SCIENTISTS may now be able to identify thousands of other people infected with coronavirus through a “game-changer” blood test that can spot 98% of cases.
Diagnosing the virus will be an essential part of stopping its spread and lifting the lock around the world, but an accurate test has so far proven to be difficult.
Research has shown that up to 29% of tests performed on carriers produce a negative result.
While tests to try to detect a protein associated with the virus, the new test, developed by the University of Birmingham, is looking for antibodies produced by the body during Covid-19 is present.
Researchers say the method is much more effective in identifying people with no symptoms than up to 8 in 10 people thought were infected.
Alex Richter, of the Institute of Immunology in Birmingham, told the Courier that the promising results came from a study of 1,000 NHS workers.
“We have found that detecting antibodies in people who have been very sick in the hospital is quite simple,” she said.
“However, it appears that if you have a mild or asymptomatic disease infection your response may be lower in existing protein testing.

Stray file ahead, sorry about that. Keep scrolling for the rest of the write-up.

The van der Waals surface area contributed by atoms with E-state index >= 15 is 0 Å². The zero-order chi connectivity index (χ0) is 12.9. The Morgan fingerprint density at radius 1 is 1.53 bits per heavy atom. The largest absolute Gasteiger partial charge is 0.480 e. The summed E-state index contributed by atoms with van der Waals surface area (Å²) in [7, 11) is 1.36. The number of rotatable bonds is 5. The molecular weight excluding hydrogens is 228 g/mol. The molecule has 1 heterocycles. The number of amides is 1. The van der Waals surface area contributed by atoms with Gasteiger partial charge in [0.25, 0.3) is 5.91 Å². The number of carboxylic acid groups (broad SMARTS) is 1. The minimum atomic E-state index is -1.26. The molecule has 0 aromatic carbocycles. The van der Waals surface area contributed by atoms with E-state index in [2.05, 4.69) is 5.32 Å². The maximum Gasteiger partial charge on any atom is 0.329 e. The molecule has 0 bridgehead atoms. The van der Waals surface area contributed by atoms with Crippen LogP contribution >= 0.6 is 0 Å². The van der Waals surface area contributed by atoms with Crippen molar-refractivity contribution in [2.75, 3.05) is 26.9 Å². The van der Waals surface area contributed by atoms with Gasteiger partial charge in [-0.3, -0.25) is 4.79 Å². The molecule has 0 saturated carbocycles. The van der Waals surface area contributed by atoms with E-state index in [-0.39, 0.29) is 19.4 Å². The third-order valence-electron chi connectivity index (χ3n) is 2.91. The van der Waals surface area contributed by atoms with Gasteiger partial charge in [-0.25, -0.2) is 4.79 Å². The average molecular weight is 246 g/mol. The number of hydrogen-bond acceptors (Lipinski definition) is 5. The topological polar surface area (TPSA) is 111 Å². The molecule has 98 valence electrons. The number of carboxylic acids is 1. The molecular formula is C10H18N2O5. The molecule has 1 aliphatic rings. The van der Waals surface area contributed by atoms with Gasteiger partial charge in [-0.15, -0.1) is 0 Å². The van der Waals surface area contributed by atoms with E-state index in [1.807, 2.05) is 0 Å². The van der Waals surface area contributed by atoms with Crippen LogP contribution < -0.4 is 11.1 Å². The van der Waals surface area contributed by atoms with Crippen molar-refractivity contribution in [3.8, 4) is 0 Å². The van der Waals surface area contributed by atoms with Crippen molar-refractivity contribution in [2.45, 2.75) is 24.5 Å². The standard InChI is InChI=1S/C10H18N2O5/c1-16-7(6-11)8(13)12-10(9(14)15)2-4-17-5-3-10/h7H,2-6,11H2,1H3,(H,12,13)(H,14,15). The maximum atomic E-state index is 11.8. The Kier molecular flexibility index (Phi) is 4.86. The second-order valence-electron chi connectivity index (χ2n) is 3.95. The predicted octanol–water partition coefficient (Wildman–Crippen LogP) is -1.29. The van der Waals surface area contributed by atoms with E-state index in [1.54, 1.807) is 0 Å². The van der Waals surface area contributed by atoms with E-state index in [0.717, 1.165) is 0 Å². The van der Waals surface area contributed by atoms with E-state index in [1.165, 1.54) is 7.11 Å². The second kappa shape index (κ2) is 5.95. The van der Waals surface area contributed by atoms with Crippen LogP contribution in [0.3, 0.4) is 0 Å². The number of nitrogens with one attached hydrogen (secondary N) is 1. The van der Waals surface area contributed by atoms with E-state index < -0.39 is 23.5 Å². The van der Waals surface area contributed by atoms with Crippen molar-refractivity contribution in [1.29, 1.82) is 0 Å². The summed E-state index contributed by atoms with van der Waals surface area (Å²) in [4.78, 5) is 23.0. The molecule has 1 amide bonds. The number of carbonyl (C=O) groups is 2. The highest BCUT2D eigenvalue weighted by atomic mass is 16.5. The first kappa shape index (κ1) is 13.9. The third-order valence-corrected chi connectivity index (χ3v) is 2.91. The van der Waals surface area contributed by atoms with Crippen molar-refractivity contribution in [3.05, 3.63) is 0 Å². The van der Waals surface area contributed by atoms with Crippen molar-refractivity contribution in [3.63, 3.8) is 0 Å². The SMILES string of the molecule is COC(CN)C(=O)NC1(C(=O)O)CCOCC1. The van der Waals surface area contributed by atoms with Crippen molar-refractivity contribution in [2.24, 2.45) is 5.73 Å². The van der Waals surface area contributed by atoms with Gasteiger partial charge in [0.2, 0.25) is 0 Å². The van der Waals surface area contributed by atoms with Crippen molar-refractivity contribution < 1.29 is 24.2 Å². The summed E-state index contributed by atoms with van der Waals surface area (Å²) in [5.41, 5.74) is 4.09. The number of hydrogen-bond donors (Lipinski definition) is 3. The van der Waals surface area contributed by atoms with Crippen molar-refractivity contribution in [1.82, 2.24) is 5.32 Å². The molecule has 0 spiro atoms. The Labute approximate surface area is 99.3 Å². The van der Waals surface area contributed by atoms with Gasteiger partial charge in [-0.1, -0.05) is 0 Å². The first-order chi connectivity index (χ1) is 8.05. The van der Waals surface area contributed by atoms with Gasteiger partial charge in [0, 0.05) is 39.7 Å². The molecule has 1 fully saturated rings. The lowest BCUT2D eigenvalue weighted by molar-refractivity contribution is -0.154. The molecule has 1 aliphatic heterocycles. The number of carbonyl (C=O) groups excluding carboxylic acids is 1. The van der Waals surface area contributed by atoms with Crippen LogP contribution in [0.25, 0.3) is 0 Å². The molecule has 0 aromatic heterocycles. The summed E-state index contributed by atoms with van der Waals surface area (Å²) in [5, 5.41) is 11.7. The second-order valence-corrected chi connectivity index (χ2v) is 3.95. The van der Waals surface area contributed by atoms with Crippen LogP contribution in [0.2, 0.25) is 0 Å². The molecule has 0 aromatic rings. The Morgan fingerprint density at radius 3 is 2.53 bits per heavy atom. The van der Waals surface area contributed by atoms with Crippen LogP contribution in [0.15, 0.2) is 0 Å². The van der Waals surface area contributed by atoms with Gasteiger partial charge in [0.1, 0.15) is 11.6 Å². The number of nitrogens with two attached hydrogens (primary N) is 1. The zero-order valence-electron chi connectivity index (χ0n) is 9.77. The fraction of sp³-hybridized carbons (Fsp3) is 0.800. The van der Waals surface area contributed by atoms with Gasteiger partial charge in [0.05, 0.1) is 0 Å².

“In our test, we are using the correctly folded spike protein, which is the virus protein used to bind cells in the first place.
“We are 98% sensitive and it is a game changer for testing in the community and for other countries. ”
The test is also thought to be as accurate as the blood used in the test is taken from the veins and stored in a vial or drawn with a finger prick, and allowed to dry on a card.
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That might make it easier for people to do the test themselves at home and send in a sample to test.
The test is now scheduled to be introduced in wider use starting next month.
It will be made available through the Liaison Site, a diagnostic firm founded by researchers from the University of Birmingham.